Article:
This is a great time to overcome any weaknesses you had at your previous job. You can improve your technical skills with training or enrol in a course that focuses on a skill you had trouble with. You can improve your soft skills such as body language and communication by volunteering at an organisation related to your industry. Pay attention to the weak skills that may have led to your termination and think of ways to improve them.
Practice your interview skills
You will need to practice your interview skills. If you have been working for a company for many years, you will need to update your interview answers. Think of experiences from your most recent job that shed a positive light on your time there. You will want to show the interviewer that even though the company fired you, you still learned a lot from the experience. Ask your family or friends to practise interviews with you. Allow them to ask you questions that may relate to your industry.
Related: How to Prepare for an Interview
Expand your professional network
Now is a good time to network with people in your industry. Set up meetings or phone calls with former colleagues to let them know you are looking for a new job. You can also schedule informal interviews with companies you are interested in and attend hiring events. Interviewers will likely ask you why you are looking for a new job, so prepare a professional and honest answer.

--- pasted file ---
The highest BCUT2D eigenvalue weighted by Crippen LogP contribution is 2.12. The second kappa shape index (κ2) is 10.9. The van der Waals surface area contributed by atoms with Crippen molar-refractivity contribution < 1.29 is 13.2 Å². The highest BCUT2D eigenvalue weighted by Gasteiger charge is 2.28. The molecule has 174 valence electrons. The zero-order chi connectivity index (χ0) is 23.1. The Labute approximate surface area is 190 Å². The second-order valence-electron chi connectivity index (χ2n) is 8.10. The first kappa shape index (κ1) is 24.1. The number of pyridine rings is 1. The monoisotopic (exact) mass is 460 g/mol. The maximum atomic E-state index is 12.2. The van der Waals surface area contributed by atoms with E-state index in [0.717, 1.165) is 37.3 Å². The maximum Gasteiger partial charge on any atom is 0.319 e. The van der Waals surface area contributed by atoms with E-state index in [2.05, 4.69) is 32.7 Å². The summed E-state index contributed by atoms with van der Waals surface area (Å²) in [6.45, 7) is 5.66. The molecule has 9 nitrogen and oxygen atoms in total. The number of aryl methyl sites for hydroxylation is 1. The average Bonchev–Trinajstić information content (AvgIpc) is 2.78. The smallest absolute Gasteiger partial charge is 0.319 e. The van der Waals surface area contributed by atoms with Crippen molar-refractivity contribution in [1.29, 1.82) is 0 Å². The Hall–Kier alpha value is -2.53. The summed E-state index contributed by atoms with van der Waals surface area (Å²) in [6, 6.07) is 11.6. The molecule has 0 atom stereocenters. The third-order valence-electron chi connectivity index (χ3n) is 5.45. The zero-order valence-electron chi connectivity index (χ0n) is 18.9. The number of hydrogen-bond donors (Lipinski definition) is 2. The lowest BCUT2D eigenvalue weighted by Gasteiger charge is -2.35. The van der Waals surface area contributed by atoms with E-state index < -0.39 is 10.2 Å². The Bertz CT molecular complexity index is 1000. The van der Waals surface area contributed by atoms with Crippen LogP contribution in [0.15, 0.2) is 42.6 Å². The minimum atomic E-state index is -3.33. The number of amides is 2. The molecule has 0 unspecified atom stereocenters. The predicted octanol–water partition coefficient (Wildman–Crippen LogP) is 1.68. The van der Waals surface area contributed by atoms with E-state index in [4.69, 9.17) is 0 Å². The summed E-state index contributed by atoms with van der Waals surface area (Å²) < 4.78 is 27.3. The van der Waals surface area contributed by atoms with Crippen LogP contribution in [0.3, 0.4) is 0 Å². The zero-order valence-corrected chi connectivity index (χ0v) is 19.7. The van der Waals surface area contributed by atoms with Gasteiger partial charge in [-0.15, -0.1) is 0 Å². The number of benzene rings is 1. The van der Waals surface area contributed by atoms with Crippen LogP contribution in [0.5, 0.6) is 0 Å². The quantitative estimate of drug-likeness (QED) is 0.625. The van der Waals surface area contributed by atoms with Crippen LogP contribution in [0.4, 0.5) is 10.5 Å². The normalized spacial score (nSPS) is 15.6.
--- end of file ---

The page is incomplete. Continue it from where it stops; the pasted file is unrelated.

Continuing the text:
Create job alerts
Along with networking, creating job alerts is a great way to find new job opportunities. Indeed job search allows you to upload your CV and filter results based on your abilities and requirements. Setting up job alerts allows you to stay up to date and thoroughly research the company before applying.
Related: Guide: Using Indeed.co.uk Job Search
Learn how to talk about your termination
Once your termination is complete, it's important to figure out how to talk about your firing professionally and positively. When you begin your job search, interviewers will ask questions like, "Why did you leave your last job?" or "Why are you searching for a new career?" Prepare an answer that puts your firing in a positive light. Focus on what you learned from your time at the company and mention any references from this previous company.
Related: Essential Job Search Guide